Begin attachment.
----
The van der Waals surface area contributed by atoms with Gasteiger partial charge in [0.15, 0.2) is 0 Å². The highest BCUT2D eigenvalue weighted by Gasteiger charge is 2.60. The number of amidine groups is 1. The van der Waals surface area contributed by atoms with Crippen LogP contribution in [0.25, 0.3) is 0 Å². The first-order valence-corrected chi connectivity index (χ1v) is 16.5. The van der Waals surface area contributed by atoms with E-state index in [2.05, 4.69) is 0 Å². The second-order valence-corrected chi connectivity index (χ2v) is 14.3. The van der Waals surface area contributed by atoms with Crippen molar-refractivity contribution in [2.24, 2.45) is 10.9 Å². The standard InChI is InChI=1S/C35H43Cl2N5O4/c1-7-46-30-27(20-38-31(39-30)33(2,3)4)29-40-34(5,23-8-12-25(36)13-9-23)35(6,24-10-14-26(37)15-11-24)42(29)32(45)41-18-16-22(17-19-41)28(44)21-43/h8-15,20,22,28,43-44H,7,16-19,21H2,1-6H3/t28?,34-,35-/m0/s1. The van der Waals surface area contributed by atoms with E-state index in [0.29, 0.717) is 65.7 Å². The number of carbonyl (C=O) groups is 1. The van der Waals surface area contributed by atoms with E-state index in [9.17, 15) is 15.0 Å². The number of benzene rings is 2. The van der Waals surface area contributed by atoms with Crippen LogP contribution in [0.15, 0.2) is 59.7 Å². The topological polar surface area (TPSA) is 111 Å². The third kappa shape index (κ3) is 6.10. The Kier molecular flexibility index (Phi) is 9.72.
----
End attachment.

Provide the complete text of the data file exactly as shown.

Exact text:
The van der Waals surface area contributed by atoms with Gasteiger partial charge in [0.15, 0.2) is 0 Å². The highest BCUT2D eigenvalue weighted by Gasteiger charge is 2.60. The number of amidine groups is 1. The van der Waals surface area contributed by atoms with Crippen LogP contribution in [0.25, 0.3) is 0 Å². The first-order valence-corrected chi connectivity index (χ1v) is 16.5. The van der Waals surface area contributed by atoms with E-state index in [2.05, 4.69) is 0 Å². The second-order valence-corrected chi connectivity index (χ2v) is 14.3. The van der Waals surface area contributed by atoms with Crippen molar-refractivity contribution in [2.24, 2.45) is 10.9 Å². The standard InChI is InChI=1S/C35H43Cl2N5O4/c1-7-46-30-27(20-38-31(39-30)33(2,3)4)29-40-34(5,23-8-12-25(36)13-9-23)35(6,24-10-14-26(37)15-11-24)42(29)32(45)41-18-16-22(17-19-41)28(44)21-43/h8-15,20,22,28,43-44H,7,16-19,21H2,1-6H3/t28?,34-,35-/m0/s1. The van der Waals surface area contributed by atoms with E-state index in [0.29, 0.717) is 65.7 Å². The number of carbonyl (C=O) groups is 1. The van der Waals surface area contributed by atoms with E-state index in [9.17, 15) is 15.0 Å². The number of benzene rings is 2. The van der Waals surface area contributed by atoms with Crippen LogP contribution in [0.15, 0.2) is 59.7 Å². The topological polar surface area (TPSA) is 111 Å². The third kappa shape index (κ3) is 6.10. The Kier molecular flexibility index (Phi) is 9.72.